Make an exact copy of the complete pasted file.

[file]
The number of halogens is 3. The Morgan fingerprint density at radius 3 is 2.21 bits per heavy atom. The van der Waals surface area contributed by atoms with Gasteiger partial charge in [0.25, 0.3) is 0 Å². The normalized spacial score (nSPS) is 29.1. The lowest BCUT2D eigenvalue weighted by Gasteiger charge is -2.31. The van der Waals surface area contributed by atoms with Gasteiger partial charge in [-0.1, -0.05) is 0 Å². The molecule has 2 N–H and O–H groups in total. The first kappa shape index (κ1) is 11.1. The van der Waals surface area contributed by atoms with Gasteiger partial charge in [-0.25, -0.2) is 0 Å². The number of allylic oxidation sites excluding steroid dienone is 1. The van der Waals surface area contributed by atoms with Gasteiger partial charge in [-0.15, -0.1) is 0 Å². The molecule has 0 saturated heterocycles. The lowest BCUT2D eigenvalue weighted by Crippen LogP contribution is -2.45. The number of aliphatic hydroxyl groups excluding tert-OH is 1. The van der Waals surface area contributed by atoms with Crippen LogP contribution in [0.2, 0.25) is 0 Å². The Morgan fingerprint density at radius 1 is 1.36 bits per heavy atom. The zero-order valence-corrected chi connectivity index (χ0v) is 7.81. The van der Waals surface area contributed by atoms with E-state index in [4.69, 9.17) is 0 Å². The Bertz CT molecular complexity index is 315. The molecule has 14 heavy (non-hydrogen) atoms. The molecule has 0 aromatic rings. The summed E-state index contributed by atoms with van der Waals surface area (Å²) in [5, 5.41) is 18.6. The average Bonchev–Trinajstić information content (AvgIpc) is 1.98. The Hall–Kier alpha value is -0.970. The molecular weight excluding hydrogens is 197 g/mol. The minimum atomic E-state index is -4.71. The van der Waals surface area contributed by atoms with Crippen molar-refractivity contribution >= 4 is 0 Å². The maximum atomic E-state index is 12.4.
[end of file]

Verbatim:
The number of halogens is 3. The Morgan fingerprint density at radius 3 is 2.21 bits per heavy atom. The van der Waals surface area contributed by atoms with Gasteiger partial charge in [0.25, 0.3) is 0 Å². The normalized spacial score (nSPS) is 29.1. The lowest BCUT2D eigenvalue weighted by Gasteiger charge is -2.31. The van der Waals surface area contributed by atoms with Gasteiger partial charge in [-0.1, -0.05) is 0 Å². The molecule has 2 N–H and O–H groups in total. The first kappa shape index (κ1) is 11.1. The van der Waals surface area contributed by atoms with Gasteiger partial charge in [-0.25, -0.2) is 0 Å². The number of allylic oxidation sites excluding steroid dienone is 1. The van der Waals surface area contributed by atoms with Gasteiger partial charge in [-0.15, -0.1) is 0 Å². The molecule has 0 saturated heterocycles. The lowest BCUT2D eigenvalue weighted by Crippen LogP contribution is -2.45. The number of aliphatic hydroxyl groups excluding tert-OH is 1. The van der Waals surface area contributed by atoms with Crippen LogP contribution in [0.2, 0.25) is 0 Å². The Morgan fingerprint density at radius 1 is 1.36 bits per heavy atom. The zero-order valence-corrected chi connectivity index (χ0v) is 7.81. The van der Waals surface area contributed by atoms with E-state index in [4.69, 9.17) is 0 Å². The Bertz CT molecular complexity index is 315. The molecule has 14 heavy (non-hydrogen) atoms. The molecule has 0 aromatic rings. The summed E-state index contributed by atoms with van der Waals surface area (Å²) in [5, 5.41) is 18.6. The average Bonchev–Trinajstić information content (AvgIpc) is 1.98. The Hall–Kier alpha value is -0.970. The molecular weight excluding hydrogens is 197 g/mol. The minimum atomic E-state index is -4.71. The van der Waals surface area contributed by atoms with Crippen molar-refractivity contribution >= 4 is 0 Å². The maximum atomic E-state index is 12.4.